Nike water-less dye factory

Nike water-less dye factory

 Nike started  a brand-new and totally eco-friendly sportswear dye facility in Taiwan. This time, the company decided to green up its ways not by investing heavily in energy efficiency and in cutting greenhouse gas emissions, but by eliminating the need to use water to dye clothing items. 

Dyecoo, which has financial backing from Nike and Ikea, uses high-pressure liquidised CO2 rather than water to apply dyes to fabrics, eliminating the need for 100 to 150 litres of water usually required to dye one kilogram of material.

Earlier this year, Nike’s president and chief executive, Mark Parker, described the process as a “manufacturing revolution” as it is expected to help the company develop a more robust supply chain in parts of the world suffering from water stress. All new clothes produced using the technique will fall under the brand name ColorDry.

The DyeCoo process is currently more costly than traditional water dying techniques but it requires less energy, significantly reduce the factory’s water consumption and reduces the need for added chemicals that can seep into the local water supply or create a hazard for factory employees.

“Compared to traditional dyeing methods, the ColorDry process reduces dyeing time by 40 per cent, energy use by around 60 per cent and the required factory footprint by a quarter,” Kuenlin Ho, executive vice president of FENC, said in a statement. "It’s also the most saturated, intense and consistent colour we’ve seen."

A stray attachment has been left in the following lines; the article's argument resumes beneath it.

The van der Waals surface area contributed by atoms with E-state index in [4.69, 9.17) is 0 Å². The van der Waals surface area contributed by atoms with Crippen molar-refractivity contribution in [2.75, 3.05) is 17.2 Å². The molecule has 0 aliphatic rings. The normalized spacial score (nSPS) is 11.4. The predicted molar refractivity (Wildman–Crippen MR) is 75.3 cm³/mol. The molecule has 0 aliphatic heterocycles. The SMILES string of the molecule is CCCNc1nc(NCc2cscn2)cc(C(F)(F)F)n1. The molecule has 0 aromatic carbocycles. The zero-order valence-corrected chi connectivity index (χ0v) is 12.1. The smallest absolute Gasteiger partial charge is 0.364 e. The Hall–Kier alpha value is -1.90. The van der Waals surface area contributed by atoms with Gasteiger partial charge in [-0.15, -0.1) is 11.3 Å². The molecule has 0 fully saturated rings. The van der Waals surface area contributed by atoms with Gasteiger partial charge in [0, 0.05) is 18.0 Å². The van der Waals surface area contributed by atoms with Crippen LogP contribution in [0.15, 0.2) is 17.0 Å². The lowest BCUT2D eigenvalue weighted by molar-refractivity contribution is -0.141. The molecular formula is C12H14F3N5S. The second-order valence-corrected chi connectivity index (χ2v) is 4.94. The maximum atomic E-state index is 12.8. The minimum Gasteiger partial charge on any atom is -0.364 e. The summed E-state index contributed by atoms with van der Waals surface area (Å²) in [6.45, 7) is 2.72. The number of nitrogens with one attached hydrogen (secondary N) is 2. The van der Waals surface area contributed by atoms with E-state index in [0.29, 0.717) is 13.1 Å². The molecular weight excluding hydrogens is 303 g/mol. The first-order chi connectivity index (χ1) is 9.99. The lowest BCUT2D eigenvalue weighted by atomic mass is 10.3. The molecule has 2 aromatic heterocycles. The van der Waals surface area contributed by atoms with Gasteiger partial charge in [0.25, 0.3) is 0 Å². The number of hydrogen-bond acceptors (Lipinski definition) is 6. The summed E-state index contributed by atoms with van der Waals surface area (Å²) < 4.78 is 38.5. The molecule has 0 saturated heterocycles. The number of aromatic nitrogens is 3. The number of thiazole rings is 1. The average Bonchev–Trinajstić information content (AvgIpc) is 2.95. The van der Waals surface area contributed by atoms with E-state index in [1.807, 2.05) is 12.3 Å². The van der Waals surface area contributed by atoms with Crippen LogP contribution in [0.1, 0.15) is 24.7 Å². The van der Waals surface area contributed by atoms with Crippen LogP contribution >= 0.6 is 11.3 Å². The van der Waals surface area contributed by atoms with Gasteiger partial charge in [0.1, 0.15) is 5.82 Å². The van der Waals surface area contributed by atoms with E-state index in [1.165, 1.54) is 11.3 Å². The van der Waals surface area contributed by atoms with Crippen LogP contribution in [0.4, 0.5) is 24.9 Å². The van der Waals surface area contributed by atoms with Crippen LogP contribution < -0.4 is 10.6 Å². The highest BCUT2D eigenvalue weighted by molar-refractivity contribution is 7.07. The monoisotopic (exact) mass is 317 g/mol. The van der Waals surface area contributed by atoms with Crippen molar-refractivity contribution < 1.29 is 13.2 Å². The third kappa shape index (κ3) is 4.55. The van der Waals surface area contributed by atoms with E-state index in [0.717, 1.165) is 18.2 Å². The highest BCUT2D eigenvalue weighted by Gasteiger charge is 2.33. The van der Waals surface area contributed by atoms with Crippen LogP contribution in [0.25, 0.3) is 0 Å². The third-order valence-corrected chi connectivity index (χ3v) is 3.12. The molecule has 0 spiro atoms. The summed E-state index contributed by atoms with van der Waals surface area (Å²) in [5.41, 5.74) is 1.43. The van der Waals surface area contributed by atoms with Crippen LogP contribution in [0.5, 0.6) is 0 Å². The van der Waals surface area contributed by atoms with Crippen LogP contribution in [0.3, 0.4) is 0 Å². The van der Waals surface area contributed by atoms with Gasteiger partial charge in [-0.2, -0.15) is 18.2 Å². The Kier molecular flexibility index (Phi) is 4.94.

With industry analysts predicting Nike will dye more than 39 million tonnes of polyester in 2015, the process has the potential to save hundreds of billions of litres of water per year.

“We see sustainability and business growth as complementary and our strategy is to prioritise relationships with factory groups that demonstrate a desire to invest in sustainable practices and technologies," said Nike chief operating officer Eric Sprunk in a statement.

The factory has also provided a major boost for DyeCoo's plans to scale up the use of its technology, and it is planning to shortly open an office in Taiwan.

The company details that run-off-the-mill dye factories typically use about 100 – 150 liters of water to color one kilogram of material. 

The new plant in Taiwan does not use any water it relies on high pressure liquidized CO2 to get dye stick to the fabrics.

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